Throughout his all too short but trailblazing life, death had been his central artistic theme – and seventy-six years ago today on 19th August 1936 at the age of thirty-eight, the Spanish poet and playwright Federico Garcia Lorca met the violent fate he had foreseen when he wrote: “Then I realised I had been murdered. They looked for me in cafes, cemeteries and churches …. but they did not find me. They never found me? No. They never found me.”
Few artists have represented and embodied their nation’s collective spirit better than Lorca – which makes the tragic account of his death all the more heartbreaking. Shortly after the Spanish Civil War broke out in July 1936, Lorca made the misguided decision to leave the safe enclave of Madrid to be with his family in his conservative hometown of Granada. But almost immediately after he arrived the area was seized by the Nationalist Falangists. In spite of carefully cultivating an apolitical stance, his association with the Republic, his plays which dealt with repression and some anti-Catholic statements in interviews had made Lorca a high-profile target. Although these were certainly contributory factors to the Nationalists’ hatred of Lorca, the likeliest red rag was his homosexuality.
Despite going into hiding, the Falangists hunted down Lorca until, on 16th August, he was arrested and imprisoned without explanation or trial. On August 19th at approximately 3:00am, he was handcuffed to another prisoner – a teacher – and taken in a car to a building called La Colina in Viznar, which the Falange was using as a holding camp for condemned prisoners. Shortly before dawn he was taken out, along with the teacher and two bullfighters (who were members of the Anarchist trade union CNT) and shot. One witness claimed that Lorca was singled out for merciless torture and, in his last moments, was made to suffer for his homosexuality with several bullets targeting his posterior before the fatal shot. Then the body of Federico Garcia Lorca, one of the greatest poets and playwrights of the twentieth century and one of Spain’s most prodigious sons, was unceremoniously dumped in a hastily dug but soon-to-be mass grave.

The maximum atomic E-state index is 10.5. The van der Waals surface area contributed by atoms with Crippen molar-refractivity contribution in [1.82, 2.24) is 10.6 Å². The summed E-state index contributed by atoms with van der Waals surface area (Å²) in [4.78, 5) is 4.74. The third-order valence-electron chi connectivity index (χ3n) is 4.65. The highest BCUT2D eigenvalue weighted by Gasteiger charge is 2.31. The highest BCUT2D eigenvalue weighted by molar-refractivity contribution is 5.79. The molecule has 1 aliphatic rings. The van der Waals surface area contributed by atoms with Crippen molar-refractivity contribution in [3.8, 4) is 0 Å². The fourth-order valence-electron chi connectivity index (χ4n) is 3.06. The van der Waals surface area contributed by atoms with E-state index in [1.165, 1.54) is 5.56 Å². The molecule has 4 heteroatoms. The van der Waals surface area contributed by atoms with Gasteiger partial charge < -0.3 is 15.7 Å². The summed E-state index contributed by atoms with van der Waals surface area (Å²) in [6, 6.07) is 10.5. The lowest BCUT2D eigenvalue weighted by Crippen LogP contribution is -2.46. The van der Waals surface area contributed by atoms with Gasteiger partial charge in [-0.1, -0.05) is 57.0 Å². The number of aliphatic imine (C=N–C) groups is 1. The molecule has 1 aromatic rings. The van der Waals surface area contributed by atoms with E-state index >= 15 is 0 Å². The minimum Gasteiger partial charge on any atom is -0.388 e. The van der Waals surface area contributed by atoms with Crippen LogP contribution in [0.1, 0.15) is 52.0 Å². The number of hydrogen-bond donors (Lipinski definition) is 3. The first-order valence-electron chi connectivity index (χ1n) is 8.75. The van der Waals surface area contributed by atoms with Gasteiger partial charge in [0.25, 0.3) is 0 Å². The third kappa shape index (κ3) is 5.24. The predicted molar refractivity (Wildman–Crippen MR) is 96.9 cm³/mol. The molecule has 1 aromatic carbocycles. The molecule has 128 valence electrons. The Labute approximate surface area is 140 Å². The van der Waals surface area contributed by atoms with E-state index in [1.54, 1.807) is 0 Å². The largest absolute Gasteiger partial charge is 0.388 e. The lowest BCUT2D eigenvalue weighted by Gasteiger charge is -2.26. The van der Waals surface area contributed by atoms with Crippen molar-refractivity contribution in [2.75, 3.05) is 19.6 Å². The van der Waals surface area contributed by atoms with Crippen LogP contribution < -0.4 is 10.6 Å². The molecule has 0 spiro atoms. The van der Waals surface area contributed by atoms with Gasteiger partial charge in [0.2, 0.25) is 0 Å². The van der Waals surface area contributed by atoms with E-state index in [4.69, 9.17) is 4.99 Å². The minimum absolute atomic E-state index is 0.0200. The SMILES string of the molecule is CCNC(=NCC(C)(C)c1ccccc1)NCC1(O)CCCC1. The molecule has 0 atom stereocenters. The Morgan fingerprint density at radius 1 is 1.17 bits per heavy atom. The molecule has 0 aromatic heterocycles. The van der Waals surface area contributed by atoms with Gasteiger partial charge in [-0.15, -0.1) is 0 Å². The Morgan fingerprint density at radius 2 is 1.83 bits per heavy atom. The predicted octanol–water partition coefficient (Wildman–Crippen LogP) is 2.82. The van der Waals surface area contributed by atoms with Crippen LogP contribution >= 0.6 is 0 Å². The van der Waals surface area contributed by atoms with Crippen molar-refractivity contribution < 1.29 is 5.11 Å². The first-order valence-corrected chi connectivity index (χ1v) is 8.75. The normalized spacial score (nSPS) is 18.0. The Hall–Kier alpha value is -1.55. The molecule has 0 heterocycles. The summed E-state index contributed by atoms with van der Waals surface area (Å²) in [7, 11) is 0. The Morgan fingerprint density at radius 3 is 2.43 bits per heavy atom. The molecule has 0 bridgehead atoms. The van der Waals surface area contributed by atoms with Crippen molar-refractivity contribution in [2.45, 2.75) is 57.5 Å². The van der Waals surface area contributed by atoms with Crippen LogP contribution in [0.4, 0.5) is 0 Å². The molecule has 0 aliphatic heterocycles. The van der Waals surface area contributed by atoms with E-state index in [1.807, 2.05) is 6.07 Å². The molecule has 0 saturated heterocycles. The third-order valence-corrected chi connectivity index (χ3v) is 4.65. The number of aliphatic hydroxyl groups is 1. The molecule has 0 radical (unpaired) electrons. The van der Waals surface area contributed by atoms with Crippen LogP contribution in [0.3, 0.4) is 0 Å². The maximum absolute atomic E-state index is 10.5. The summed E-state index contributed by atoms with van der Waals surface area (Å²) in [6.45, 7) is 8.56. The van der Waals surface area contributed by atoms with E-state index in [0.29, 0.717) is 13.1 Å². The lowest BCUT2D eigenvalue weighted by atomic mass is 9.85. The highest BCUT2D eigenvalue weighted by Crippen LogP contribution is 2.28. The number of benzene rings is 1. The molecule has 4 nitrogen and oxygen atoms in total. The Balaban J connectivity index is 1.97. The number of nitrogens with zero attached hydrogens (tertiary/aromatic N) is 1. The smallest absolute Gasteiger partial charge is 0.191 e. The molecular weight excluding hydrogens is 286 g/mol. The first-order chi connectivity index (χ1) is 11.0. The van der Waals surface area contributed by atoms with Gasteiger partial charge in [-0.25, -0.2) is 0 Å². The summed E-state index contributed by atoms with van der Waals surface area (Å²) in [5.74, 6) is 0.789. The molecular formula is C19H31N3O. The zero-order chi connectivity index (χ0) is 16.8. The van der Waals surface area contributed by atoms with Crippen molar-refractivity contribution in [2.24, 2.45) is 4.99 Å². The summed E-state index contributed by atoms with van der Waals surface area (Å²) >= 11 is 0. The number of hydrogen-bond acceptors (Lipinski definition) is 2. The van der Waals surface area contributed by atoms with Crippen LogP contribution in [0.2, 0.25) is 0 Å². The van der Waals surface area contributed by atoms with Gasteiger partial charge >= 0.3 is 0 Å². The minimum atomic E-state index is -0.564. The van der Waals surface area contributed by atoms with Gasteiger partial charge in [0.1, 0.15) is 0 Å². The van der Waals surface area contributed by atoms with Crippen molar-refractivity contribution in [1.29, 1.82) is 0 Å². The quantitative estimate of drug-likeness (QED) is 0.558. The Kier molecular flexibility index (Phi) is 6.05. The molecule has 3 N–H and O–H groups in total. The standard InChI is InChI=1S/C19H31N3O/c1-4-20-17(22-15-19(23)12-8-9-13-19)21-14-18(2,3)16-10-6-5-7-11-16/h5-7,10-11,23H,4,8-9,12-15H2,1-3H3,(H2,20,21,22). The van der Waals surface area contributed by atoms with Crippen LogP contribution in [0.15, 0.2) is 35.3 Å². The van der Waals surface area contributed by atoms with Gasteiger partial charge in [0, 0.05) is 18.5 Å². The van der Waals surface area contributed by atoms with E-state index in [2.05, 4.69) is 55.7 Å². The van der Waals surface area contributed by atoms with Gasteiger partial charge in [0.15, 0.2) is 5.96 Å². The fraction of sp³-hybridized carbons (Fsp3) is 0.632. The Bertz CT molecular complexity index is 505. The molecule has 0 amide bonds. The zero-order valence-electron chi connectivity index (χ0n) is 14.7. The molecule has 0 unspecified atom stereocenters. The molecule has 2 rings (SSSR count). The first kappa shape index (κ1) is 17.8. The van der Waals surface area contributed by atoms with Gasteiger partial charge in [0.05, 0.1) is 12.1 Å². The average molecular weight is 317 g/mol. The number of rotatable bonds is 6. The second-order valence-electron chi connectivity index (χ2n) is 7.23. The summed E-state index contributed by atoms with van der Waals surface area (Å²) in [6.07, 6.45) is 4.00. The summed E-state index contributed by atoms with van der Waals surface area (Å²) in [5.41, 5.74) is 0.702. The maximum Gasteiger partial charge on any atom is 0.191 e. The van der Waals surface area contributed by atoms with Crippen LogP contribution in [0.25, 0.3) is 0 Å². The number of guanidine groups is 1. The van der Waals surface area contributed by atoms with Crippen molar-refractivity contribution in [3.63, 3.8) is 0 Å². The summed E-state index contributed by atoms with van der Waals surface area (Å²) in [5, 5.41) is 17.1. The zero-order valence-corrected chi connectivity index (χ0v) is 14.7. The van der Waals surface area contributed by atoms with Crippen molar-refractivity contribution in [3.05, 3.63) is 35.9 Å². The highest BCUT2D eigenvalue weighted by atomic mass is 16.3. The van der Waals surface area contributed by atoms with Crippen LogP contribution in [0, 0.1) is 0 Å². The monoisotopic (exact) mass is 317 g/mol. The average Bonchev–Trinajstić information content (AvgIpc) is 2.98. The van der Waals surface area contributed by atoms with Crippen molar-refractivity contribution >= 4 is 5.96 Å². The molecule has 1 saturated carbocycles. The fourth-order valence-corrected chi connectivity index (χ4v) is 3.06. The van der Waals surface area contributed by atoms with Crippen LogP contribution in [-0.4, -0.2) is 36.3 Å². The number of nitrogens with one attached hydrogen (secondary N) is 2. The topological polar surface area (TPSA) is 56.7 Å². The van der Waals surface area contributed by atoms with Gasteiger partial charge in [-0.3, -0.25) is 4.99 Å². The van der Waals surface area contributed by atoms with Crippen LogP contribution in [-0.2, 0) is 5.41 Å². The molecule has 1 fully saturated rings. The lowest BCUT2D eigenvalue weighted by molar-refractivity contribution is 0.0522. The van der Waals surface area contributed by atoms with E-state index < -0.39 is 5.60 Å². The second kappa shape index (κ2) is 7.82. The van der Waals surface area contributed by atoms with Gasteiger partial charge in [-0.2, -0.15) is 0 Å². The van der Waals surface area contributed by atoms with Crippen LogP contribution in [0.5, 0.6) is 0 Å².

Though the death of this beloved national hero was quickly covered up by the victorious Nationalists, Franco’s unholy regime was quick to ban all of Lorca’s works; an act not fully rescinded until after the dictator’s death in 1975. And, although a dossier regarding Lorca’s assassination is thought to exist, its failure to surface continues to pain his relatives and associates. In 2009, however, a judge opened an investigation into the circumstances surrounding Lorca’s murder, and the poet’s family reversed their long-standing opposition to searching for his remains amongst the mass grave at Barranco de Viznar.
This action was, according to his biographer Ian Gibson, long overdue: “I have heard oral testimony of what happened, but I think it is essential to find the body, out of respect for Garcia Lorca. Where did they kill him exactly? Did they torture him? One certain fact about his life would be worth 100 books…. Lorca belongs to humanity, not his family. He is an emblem who gave his life for Spain. He is a martyr.”